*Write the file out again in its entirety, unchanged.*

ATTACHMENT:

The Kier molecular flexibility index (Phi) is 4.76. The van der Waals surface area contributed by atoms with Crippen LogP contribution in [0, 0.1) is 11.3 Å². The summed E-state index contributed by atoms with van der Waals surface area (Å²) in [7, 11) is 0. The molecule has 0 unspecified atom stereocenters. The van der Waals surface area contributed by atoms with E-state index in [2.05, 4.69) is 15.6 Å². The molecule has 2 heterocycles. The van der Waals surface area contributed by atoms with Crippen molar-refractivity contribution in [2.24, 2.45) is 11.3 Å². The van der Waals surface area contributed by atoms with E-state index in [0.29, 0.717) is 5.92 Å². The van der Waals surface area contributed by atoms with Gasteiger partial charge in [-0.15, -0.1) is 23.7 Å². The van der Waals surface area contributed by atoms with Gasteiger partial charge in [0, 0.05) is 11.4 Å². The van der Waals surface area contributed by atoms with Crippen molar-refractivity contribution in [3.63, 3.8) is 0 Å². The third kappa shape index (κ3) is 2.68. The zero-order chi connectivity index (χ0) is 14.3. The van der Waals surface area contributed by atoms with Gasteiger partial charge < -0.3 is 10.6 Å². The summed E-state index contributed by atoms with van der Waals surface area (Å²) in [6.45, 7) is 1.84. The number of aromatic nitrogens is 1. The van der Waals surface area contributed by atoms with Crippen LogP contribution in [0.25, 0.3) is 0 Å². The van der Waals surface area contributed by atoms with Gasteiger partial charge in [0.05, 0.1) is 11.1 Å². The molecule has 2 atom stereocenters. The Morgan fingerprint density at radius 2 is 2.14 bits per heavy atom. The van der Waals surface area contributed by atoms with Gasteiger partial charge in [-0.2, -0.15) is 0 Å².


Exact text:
The Kier molecular flexibility index (Phi) is 4.76. The van der Waals surface area contributed by atoms with Crippen LogP contribution in [0, 0.1) is 11.3 Å². The summed E-state index contributed by atoms with van der Waals surface area (Å²) in [7, 11) is 0. The molecule has 0 unspecified atom stereocenters. The van der Waals surface area contributed by atoms with E-state index in [2.05, 4.69) is 15.6 Å². The molecule has 2 heterocycles. The van der Waals surface area contributed by atoms with Crippen molar-refractivity contribution in [2.24, 2.45) is 11.3 Å². The van der Waals surface area contributed by atoms with E-state index in [0.29, 0.717) is 5.92 Å². The van der Waals surface area contributed by atoms with Gasteiger partial charge in [-0.15, -0.1) is 23.7 Å². The van der Waals surface area contributed by atoms with Gasteiger partial charge in [0, 0.05) is 11.4 Å². The van der Waals surface area contributed by atoms with Crippen molar-refractivity contribution in [3.63, 3.8) is 0 Å². The third kappa shape index (κ3) is 2.68. The zero-order chi connectivity index (χ0) is 14.3. The van der Waals surface area contributed by atoms with Gasteiger partial charge < -0.3 is 10.6 Å². The summed E-state index contributed by atoms with van der Waals surface area (Å²) in [6.45, 7) is 1.84. The number of aromatic nitrogens is 1. The van der Waals surface area contributed by atoms with Crippen LogP contribution in [0.25, 0.3) is 0 Å². The van der Waals surface area contributed by atoms with Gasteiger partial charge in [0.05, 0.1) is 11.1 Å². The molecule has 2 atom stereocenters. The Morgan fingerprint density at radius 2 is 2.14 bits per heavy atom. The van der Waals surface area contributed by atoms with Gasteiger partial charge in [-0.2, -0.15) is 0 Å².